Sledders work a hill at North Shore Heritage Park in Mount Sinai during...

Sledders work a hill at North Shore Heritage Park in Mount Sinai during the  January 2022 winter break -- if they had no vacation schoolwork.  Credit: Newsday/John Paraskevas

In Missouri, children can carry guns, too

The Republican-controlled Missouri House of Representatives has rejected a law that would prevent children of any age from carrying guns.

That’s right — a kid, a toddler, can legally walk, or toddle, down the street with an AR-15 rifle.

Sgt. Charles Wall, spokesman for the St. Louis Metropolitan Police Department, said, “Under current state law, there is no minimum age to lawfully possess a firearm.”

Republican State Rep. Tony Lovasco said: “Government should prohibit acts that directly cause measurable harm to others, not activities we simply suspect might escalate.”

But a child, who can’t drive, buy liquor or see an R-rated movie, can legally carry a gun. The Missouri House on Feb. 8 voted overwhelmingly, 104-39, to ban children from carrying guns.

Apparently, the Second Amendment allows kids to carry guns, too.

— Michael McBride, Moriches

Merchants can’t add credit card surcharge

The practice of credit card “surcharging” is prohibited by New York State under Section 518 of the New York General Business Law which, in no uncertain terms, makes it illegal for merchants to charge extra if a customer wants to use a credit card. Businesses must advertise accurate prices.

A business may offer a discount if consumers pay in cash, but it cannot charge more at the register simply because a consumer uses a credit card. A $40 restaurant entree should be $40, not $40 plus a 4% credit card surcharge misleadingly added at the end of the meal.

According to state law, if the restaurant is to price an entree at $41.60 then, legally, it may offer a 4% discount for cash.

Why are we allowing this deceptive practice to continue?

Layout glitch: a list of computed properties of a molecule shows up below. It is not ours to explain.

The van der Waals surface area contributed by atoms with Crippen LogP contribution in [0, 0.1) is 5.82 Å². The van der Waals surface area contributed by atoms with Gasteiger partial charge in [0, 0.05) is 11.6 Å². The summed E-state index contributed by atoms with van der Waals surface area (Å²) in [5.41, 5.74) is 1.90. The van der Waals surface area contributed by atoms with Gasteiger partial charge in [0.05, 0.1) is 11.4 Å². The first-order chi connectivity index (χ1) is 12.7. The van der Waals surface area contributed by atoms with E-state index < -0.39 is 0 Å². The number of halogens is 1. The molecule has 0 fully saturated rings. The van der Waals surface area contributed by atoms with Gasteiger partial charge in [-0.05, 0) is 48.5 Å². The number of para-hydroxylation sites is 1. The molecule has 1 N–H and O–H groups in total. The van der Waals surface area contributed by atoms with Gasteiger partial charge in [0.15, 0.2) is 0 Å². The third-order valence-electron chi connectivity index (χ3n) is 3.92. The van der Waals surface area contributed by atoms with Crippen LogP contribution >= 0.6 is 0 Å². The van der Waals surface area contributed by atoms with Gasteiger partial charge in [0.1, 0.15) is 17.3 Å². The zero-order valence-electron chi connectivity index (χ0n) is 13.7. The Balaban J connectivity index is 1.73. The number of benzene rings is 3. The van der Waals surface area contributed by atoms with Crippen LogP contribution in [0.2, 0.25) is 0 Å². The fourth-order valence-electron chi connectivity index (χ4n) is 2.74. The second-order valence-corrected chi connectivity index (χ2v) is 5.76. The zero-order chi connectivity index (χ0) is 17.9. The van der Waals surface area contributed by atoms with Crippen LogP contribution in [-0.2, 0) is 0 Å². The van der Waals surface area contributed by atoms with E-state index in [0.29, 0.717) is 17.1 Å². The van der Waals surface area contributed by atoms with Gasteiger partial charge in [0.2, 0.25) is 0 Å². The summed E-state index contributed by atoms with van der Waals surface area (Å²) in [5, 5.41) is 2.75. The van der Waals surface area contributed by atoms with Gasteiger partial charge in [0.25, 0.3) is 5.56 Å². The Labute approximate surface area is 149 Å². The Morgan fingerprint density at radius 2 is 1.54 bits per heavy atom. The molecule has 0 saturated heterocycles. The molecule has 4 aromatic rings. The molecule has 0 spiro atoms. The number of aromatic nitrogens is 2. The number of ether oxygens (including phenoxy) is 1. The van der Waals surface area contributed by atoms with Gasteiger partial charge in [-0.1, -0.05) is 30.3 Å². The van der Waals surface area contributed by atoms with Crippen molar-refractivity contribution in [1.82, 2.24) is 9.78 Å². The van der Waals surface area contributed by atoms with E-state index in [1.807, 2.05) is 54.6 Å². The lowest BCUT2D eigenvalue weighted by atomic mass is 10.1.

— Brian Chipetine, West Hempstead

Give kids a break — for real

Every school break, I am excited that my son has a chance to get away from the rigorous workload. Until he informs me that he has a group project, some reading, and two other assignments that are due when he gets back. What?!

Conversely, he said one of his 11th-grade teachers told the students that he will be taking a break, not grading tests or checking email. Teachers do deserve the break, too.

But what about the students? Why aren’t they getting a true vacation from school? A complete stepping away from the workload. A decompression from the stress and anxiety of a rigorous course load. It’s like that during Christmas, winter and spring breaks.

It continues when they get to college, too, a never-ending cycle of work for my daughter, a junior in college.

I get that they need to cover a certain amount of material throughout the year. But at what expense? What is the price the children pay for having to continuously dive into books for the entire academic year?

Look, I’m usually not the parent who complains about the workload. I’m not the mom who thinks kids should get participation awards.

I’ve always encouraged a strong work ethic from my three children, and they always had high standards for themselves. But I’m so tired of the academic stress put on these kids.

Our children should also be taught the importance of the balance  between work and play — shutting down for a while, so they can come back refreshed.

— Tedra Grant, Dix Hills 

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